one difficulty which is found with such balloons is that, since they are typically very thin-walled, they can be easily punctured through abrasion or the like, even though they have a high tensile strength. Thin walled balloons made of PET are especially subject to this. Thus, pin holes and ruptures can occur when such catheter balloons are used in contact with rough surfaces. Also, tiny flaws in the mold of such balloons can create weak spots, since the balloons are so thin-walled. However, it is impractical to increase the wall thickness of these biaxially oriented, non-resilient materials, since then they become too stiff, with high flexural moduli, with the result that such balloons do not collapse properly on deflation to facilitate easy withdrawal from the vascular system of a patient. For example, balloons made of PET are sometimes protected by coating with more abrasion resistant materials. These coating materials, however, are not flexible enough, and lead to a balloon which does not fold properly.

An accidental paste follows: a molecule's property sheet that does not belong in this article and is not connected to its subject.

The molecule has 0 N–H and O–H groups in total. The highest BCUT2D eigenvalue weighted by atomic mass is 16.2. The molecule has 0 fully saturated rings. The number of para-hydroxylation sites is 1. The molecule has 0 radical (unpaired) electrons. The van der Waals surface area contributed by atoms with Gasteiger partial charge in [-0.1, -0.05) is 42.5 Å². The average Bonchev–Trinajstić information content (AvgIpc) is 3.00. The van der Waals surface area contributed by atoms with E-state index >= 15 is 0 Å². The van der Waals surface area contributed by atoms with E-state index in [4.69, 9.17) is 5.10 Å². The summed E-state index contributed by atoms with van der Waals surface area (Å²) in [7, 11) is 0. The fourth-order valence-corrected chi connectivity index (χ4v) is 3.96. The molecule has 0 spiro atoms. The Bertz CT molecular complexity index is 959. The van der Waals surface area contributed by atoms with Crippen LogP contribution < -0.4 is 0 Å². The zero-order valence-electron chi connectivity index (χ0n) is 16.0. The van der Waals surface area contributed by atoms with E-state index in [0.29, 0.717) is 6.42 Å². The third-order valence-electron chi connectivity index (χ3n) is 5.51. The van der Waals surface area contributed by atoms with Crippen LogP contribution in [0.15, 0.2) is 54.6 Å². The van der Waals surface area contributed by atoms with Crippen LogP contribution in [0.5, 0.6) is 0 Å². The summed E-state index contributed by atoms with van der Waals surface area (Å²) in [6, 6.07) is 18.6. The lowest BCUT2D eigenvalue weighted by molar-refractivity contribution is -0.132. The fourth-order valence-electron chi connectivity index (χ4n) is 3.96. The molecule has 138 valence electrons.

Accordingly, there is a need for a balloon catheter in which the catheter balloon is strong and relatively inelastic, without being subject to the formation of pin holes, or tears in the balloon wall through abrasion. At the same time, the balloon must still be easily collapsible down to a small diameter upon deflation.


In this invention, a balloon catheter is provided which comprises a flexible, elongated tubular member, an inflatable balloon carried on the elongated member to define an inflation chamber within the balloon, and an inflation conduit extending along the member and communicating with the inflation chamber.